Etymology
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verbose (adj.)
"wordy," 1670s, from Latin verbosus "full of words, wordy," from verbum "word" (see verb). Related: Verbosely (c. 1400); verboseness.
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verbosity (n.)
1540s, from French verbosité (16c.) or directly from Late Latin verbositas, from Latin verbosus (see verbose).
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wordy (adj.)
Old English wordig "verbose;" see word (n.) + -y (2).
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diffuse (adj.)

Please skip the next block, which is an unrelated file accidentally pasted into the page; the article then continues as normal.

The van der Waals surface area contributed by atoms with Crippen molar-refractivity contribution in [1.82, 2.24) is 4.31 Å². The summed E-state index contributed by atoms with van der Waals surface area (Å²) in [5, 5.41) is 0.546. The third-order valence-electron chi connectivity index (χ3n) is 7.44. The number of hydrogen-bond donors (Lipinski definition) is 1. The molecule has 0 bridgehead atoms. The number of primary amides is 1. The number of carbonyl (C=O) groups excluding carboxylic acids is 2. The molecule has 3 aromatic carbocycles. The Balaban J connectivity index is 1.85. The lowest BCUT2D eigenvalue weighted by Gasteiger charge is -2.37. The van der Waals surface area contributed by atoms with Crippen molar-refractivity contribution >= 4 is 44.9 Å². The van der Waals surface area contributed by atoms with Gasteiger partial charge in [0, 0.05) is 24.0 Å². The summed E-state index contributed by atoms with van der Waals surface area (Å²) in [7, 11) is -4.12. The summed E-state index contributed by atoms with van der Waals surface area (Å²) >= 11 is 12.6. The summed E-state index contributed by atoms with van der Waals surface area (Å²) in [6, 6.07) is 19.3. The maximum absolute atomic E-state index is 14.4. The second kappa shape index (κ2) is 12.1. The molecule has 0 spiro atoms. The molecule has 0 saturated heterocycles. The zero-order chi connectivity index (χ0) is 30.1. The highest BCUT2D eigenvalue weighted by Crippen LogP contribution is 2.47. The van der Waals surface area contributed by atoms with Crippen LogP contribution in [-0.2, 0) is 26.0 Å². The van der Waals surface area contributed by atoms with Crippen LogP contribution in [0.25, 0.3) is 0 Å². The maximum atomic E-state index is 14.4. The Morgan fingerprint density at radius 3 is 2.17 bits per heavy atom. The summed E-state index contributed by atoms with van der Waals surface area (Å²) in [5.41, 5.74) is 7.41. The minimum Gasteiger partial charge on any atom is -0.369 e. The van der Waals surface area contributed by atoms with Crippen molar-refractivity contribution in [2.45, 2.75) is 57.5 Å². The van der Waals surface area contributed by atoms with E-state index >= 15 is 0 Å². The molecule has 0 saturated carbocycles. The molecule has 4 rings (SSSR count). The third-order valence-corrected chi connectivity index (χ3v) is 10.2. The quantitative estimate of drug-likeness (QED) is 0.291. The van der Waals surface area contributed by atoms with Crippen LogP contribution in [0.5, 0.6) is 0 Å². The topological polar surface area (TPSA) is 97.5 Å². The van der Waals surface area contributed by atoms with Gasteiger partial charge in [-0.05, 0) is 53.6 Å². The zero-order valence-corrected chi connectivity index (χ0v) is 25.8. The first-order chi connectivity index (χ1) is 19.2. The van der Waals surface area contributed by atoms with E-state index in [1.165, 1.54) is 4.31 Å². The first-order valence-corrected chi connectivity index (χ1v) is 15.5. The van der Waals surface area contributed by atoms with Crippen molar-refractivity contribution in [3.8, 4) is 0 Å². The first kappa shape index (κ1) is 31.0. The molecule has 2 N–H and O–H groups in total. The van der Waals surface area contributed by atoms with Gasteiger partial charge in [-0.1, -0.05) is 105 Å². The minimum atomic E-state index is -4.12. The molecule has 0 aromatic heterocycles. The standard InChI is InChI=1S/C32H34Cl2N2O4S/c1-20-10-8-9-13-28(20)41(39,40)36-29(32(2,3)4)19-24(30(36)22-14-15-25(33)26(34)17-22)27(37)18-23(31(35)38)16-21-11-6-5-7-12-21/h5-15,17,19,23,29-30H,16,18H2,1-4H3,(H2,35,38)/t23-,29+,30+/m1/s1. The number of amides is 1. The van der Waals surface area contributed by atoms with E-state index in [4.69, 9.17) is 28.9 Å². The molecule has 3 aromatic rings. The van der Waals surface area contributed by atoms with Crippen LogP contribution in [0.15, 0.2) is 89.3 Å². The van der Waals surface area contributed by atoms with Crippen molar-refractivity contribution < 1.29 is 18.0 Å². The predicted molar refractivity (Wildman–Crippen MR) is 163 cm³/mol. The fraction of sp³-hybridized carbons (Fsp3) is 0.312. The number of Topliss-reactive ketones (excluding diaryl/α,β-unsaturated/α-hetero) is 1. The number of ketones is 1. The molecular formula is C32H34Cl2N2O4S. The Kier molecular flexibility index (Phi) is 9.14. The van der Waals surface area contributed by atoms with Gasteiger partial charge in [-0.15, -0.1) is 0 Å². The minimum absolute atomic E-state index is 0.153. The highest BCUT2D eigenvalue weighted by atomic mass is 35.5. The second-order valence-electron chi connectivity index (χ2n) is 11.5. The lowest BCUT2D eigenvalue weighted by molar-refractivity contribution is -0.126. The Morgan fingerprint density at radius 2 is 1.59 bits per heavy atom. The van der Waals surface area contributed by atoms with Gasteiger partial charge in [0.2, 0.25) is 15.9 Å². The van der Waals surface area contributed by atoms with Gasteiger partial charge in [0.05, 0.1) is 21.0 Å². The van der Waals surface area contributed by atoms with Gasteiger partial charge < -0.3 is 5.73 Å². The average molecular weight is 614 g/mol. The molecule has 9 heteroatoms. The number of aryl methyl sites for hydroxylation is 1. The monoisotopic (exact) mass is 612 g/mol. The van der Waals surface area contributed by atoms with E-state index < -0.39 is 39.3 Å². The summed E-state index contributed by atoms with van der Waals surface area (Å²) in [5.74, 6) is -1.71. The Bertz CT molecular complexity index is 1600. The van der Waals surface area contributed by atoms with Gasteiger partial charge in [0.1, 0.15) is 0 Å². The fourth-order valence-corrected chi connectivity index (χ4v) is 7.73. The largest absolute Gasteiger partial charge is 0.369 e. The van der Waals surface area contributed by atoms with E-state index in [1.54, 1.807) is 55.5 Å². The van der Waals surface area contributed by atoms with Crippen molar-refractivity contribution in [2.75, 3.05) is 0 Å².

Origin and meaning of diffuse

early 15c., "hard to understand;" also, of writers, "verbose, using many words;" from Latin diffusus, past participle of diffundere "scatter, pour out," from dis- "apart, in every direction" (see dis-) + fundere "to pour" (from nasalized form of PIE root *gheu- "to pour"). Meaning "widely spread or diffused, scattered" is from late 15c.

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